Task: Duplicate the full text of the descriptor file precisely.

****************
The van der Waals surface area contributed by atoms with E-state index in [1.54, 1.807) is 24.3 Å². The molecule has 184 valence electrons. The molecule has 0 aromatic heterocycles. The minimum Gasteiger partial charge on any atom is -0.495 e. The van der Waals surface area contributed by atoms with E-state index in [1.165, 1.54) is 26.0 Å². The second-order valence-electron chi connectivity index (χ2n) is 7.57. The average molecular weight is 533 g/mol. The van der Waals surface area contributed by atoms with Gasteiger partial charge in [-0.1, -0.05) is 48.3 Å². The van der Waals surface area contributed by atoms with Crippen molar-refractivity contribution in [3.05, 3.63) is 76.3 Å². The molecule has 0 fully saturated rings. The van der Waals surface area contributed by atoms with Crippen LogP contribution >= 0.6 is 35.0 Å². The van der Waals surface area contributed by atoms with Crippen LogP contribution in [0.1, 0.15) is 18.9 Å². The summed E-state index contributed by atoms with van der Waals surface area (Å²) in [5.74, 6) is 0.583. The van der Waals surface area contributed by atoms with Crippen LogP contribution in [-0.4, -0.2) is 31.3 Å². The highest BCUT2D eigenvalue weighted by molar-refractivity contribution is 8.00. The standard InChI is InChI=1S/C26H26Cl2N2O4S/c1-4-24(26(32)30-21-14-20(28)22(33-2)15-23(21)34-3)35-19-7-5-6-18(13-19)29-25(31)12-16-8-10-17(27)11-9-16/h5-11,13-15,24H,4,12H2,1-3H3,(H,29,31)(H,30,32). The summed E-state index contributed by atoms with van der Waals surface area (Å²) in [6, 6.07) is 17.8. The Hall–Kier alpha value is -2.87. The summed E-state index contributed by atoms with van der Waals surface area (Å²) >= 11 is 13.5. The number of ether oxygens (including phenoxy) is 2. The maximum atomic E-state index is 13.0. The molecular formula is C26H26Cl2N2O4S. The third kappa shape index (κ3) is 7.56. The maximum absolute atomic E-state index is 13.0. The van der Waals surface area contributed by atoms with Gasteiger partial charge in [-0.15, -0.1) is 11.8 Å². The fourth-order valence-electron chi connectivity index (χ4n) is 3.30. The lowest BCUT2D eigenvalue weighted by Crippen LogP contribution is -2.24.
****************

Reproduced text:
The van der Waals surface area contributed by atoms with E-state index in [1.54, 1.807) is 24.3 Å². The molecule has 184 valence electrons. The molecule has 0 aromatic heterocycles. The minimum Gasteiger partial charge on any atom is -0.495 e. The van der Waals surface area contributed by atoms with E-state index in [1.165, 1.54) is 26.0 Å². The second-order valence-electron chi connectivity index (χ2n) is 7.57. The average molecular weight is 533 g/mol. The van der Waals surface area contributed by atoms with Gasteiger partial charge in [-0.1, -0.05) is 48.3 Å². The van der Waals surface area contributed by atoms with Crippen molar-refractivity contribution in [3.05, 3.63) is 76.3 Å². The molecule has 0 fully saturated rings. The van der Waals surface area contributed by atoms with Crippen LogP contribution >= 0.6 is 35.0 Å². The van der Waals surface area contributed by atoms with Crippen LogP contribution in [0.1, 0.15) is 18.9 Å². The summed E-state index contributed by atoms with van der Waals surface area (Å²) in [5.74, 6) is 0.583. The van der Waals surface area contributed by atoms with Crippen LogP contribution in [-0.4, -0.2) is 31.3 Å². The highest BCUT2D eigenvalue weighted by molar-refractivity contribution is 8.00. The standard InChI is InChI=1S/C26H26Cl2N2O4S/c1-4-24(26(32)30-21-14-20(28)22(33-2)15-23(21)34-3)35-19-7-5-6-18(13-19)29-25(31)12-16-8-10-17(27)11-9-16/h5-11,13-15,24H,4,12H2,1-3H3,(H,29,31)(H,30,32). The summed E-state index contributed by atoms with van der Waals surface area (Å²) in [6, 6.07) is 17.8. The Hall–Kier alpha value is -2.87. The summed E-state index contributed by atoms with van der Waals surface area (Å²) >= 11 is 13.5. The number of ether oxygens (including phenoxy) is 2. The maximum atomic E-state index is 13.0. The molecular formula is C26H26Cl2N2O4S. The third kappa shape index (κ3) is 7.56. The maximum absolute atomic E-state index is 13.0. The van der Waals surface area contributed by atoms with Gasteiger partial charge in [-0.15, -0.1) is 11.8 Å². The fourth-order valence-electron chi connectivity index (χ4n) is 3.30. The lowest BCUT2D eigenvalue weighted by Crippen LogP contribution is -2.24.